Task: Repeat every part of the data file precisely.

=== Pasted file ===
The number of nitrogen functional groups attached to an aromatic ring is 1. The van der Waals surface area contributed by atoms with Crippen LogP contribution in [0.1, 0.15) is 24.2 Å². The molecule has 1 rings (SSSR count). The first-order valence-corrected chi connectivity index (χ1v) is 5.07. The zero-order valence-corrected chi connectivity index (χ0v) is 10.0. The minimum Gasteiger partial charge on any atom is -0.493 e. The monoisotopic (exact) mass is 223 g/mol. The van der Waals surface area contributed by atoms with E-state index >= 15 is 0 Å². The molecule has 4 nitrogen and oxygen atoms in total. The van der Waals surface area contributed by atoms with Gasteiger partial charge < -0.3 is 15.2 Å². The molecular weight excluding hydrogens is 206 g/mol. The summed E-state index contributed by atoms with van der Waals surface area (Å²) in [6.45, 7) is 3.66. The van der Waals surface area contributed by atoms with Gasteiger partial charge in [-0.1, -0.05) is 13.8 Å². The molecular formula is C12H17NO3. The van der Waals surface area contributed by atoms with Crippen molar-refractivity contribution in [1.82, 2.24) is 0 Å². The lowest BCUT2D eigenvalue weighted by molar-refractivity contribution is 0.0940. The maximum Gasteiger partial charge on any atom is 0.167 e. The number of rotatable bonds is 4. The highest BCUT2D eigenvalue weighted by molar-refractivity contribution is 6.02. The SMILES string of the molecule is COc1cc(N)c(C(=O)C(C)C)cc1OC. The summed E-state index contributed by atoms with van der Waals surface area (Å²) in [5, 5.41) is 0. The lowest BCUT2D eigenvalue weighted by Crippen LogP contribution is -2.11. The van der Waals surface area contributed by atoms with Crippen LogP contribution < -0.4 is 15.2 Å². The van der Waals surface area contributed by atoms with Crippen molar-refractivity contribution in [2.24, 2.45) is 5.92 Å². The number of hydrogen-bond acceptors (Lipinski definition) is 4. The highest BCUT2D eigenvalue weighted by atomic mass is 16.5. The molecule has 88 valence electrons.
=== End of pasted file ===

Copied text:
The number of nitrogen functional groups attached to an aromatic ring is 1. The van der Waals surface area contributed by atoms with Crippen LogP contribution in [0.1, 0.15) is 24.2 Å². The molecule has 1 rings (SSSR count). The first-order valence-corrected chi connectivity index (χ1v) is 5.07. The zero-order valence-corrected chi connectivity index (χ0v) is 10.0. The minimum Gasteiger partial charge on any atom is -0.493 e. The monoisotopic (exact) mass is 223 g/mol. The van der Waals surface area contributed by atoms with E-state index >= 15 is 0 Å². The molecule has 4 nitrogen and oxygen atoms in total. The van der Waals surface area contributed by atoms with Gasteiger partial charge < -0.3 is 15.2 Å². The molecular weight excluding hydrogens is 206 g/mol. The summed E-state index contributed by atoms with van der Waals surface area (Å²) in [6.45, 7) is 3.66. The van der Waals surface area contributed by atoms with Gasteiger partial charge in [-0.1, -0.05) is 13.8 Å². The molecular formula is C12H17NO3. The van der Waals surface area contributed by atoms with Crippen molar-refractivity contribution in [1.82, 2.24) is 0 Å². The lowest BCUT2D eigenvalue weighted by molar-refractivity contribution is 0.0940. The maximum Gasteiger partial charge on any atom is 0.167 e. The number of rotatable bonds is 4. The highest BCUT2D eigenvalue weighted by molar-refractivity contribution is 6.02. The SMILES string of the molecule is COc1cc(N)c(C(=O)C(C)C)cc1OC. The summed E-state index contributed by atoms with van der Waals surface area (Å²) in [5, 5.41) is 0. The lowest BCUT2D eigenvalue weighted by Crippen LogP contribution is -2.11. The van der Waals surface area contributed by atoms with Crippen LogP contribution < -0.4 is 15.2 Å². The van der Waals surface area contributed by atoms with Crippen molar-refractivity contribution in [2.24, 2.45) is 5.92 Å². The number of hydrogen-bond acceptors (Lipinski definition) is 4. The highest BCUT2D eigenvalue weighted by atomic mass is 16.5. The molecule has 88 valence electrons.